15. ^ Duncan CG, Killela PJ, Payne CA, Lampson B, Chen WC, Liu J, Solomon D, Waldman T, Towers AJ, Gregory SG, McDonald KL, McLendon RE, Bigner DD, Yan H (August 2010). "Integrated genomic analyses identify ERRFI1 and TACC3 as glioblastoma-targeted genes". Oncotarget. 1 (4): 265–77. doi:10.18632/oncotarget.137. PMID 21113414. 
  16. ^ Rus HG, Niculescu F, Vlaicu R (August 1991). "Tumor necrosis factor-alpha in human arterial wall with atherosclerosis". Atherosclerosis. 89 (2-3): 247–54. doi:10.1016/0021-9150(91)90066-C. PMID 1793452. 
  17. ^ a b Leonard PG, Satani N, Maxwell D, Lin YH, Hammoudi N, Peng Z, Pisaneschi F, Link TM, Lee GR, Sun D, Prasad BA, Di Francesco ME, Czako B, Asara JM, Wang YA, Bornmann W, DePinho RA, Muller FL (December 2016). "SF2312 is a natural phosphonate inhibitor of enolase". Nature Chemical Biology. 12 (12): 1053–1058. doi:10.1038/nchembio.2195. PMID 27723749. 
  18. ^ a b Muller FL, Colla S, Aquilanti E, Manzo VE, Genovese G, Lee J, Eisenson D, Narurkar R, Deng P, Nezi L, Lee MA, Hu B, Hu J, Sahin E, Ong D, Fletcher-Sananikone E, Ho D, Kwong L, Brennan C, Wang YA, Chin L, DePinho RA (August 2012). "Passenger deletions generate therapeutic vulnerabilities in cancer". Nature. 488 (7411): 337–42. doi:10.1038/nature11331. PMID 22895339. 
  19. ^ Moore TL, Gillian BE, Crespo-Pagnussat S, Feller L, Chauhan AK (2014). "Measurement and evaluation of isotypes of anti-citrullinated fibrinogen and anti-citrullinated alpha-enolase antibodies in juvenile idiopathic arthritis". Clinical and Experimental Rheumatology. 32 (5): 740–6. PMID 25068682. 
  20. ^ Yoneda M, Fujii A, Ito A, Yokoyama H, Nakagawa H, Kuriyama M (April 2007). "High prevalence of serum autoantibodies against the amino terminal of alpha-enolase in Hashimoto's encephalopathy". Journal of Neuroimmunology. 185 (1-2): 195–200. doi:10.1016/j.jneuroim.2007.01.018. PMID 17335908.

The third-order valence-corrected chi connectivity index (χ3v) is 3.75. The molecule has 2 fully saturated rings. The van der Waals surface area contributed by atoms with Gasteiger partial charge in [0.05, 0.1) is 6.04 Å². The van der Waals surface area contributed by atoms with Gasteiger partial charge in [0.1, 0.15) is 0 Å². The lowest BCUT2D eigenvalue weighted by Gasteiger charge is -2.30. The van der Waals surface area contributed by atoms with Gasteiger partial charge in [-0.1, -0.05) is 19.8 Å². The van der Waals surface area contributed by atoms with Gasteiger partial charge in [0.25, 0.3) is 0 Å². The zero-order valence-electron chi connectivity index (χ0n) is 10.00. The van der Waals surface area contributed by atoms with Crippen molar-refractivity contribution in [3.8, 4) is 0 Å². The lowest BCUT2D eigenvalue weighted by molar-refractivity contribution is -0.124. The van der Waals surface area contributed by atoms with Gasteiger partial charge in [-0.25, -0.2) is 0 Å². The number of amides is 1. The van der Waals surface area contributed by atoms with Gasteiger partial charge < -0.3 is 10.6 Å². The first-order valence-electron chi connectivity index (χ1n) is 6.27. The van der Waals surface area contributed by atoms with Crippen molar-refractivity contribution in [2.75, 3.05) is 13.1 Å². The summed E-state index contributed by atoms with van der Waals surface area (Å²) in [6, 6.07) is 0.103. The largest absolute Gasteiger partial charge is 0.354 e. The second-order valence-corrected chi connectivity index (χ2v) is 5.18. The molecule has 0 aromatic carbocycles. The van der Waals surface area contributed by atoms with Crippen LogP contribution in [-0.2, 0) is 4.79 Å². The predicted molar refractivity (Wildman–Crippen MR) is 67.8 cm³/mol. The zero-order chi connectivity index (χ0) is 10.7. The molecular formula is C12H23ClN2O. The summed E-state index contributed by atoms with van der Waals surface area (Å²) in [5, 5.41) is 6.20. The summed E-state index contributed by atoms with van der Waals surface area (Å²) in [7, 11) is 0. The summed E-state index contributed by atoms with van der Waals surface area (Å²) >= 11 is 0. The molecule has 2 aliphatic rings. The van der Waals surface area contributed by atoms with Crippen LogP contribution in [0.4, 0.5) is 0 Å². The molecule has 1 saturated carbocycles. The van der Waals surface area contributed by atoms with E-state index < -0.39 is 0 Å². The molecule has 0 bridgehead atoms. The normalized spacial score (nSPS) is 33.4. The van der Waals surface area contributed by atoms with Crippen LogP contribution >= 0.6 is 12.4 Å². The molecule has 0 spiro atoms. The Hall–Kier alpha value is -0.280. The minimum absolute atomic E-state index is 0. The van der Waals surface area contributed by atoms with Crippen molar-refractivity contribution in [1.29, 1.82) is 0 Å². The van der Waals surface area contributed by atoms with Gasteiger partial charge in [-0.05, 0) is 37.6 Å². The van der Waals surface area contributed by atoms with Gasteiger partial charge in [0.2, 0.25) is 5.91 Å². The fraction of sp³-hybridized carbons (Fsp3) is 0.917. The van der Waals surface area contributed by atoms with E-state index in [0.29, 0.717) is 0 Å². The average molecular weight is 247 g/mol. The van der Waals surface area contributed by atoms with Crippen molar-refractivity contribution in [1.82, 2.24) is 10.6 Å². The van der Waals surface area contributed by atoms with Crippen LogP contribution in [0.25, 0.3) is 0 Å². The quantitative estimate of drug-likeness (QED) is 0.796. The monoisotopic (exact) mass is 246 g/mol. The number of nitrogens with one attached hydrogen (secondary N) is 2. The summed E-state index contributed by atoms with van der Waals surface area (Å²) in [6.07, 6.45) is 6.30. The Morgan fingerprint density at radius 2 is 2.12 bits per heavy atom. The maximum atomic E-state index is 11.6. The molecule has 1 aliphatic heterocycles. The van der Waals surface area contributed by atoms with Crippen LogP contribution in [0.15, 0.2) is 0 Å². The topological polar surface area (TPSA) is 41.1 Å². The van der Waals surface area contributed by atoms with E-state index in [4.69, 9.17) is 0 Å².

21. ^ Nahm DH, Lee KH, Shin JY, Ye YM, Kang Y, Park HS (August 2006). "Identification of alpha-enolase as an autoantigen associated with severe asthma". The Journal of Allergy and Clinical Immunology. 118 (2): 376–81. doi:10.1016/j.jaci.2006.04.002. PMID 16890761. 
  22. ^ Lee KH, Chung HS, Kim HS, Oh SH, Ha MK, Baik JH, Lee S, Bang D (July 2003). "Human alpha-enolase from endothelial cells as a target antigen of anti-endothelial cell antibody in Behçet's disease". Arthritis and Rheumatism. 48 (7): 2025–35. doi:10.1002/art.11074. PMID 12847697. 
  23. ^ Srivastava OP, Chandrasekaran D, Pfister RR (December 2006). "Molecular changes in selected epithelial proteins in human keratoconus corneas compared to normal corneas". Molecular Vision. 12: 1615–25. PMID 17200661. 
  24. ^ Nielsen K, Vorum H, Fagerholm P, Birkenkamp-Demtröder K, Honoré B, Ehlers N, Orntoft TF (February 2006). "Proteome profiling of corneal epithelium and identification of marker proteins for keratoconus, a pilot study". Experimental Eye Research. 82 (2): 201–9. doi:10.1016/j.exer.2005.06.009. PMID 16083875. 
  25. ^ Stefanini M (1972). "Chronic hemolytic anemia associated with erythrocyte enolase deficiency exacerbated by ingestion of nitrofurantoin". American Journal of Clinical Pathology. 58 (4): 408–14. doi:10.1093/ajcp/58.5.408. PMID 4640298. 
  26. ^ Ghosh AK, Majumder M, Steele R, White RA, Ray RB (January 2001). "A novel 16-kilodalton cellular protein physically interacts with and antagonizes the functional activity of c-myc promoter-binding protein 1". Molecular and Cellular Biology. 21 (2): 655–62. doi:10.1128/MCB.21.2.655-662.2001. PMC 86643Freely accessible. PMID 11134351. 

This article incorporates text from the United States National Library of Medicine, which is in the public domain.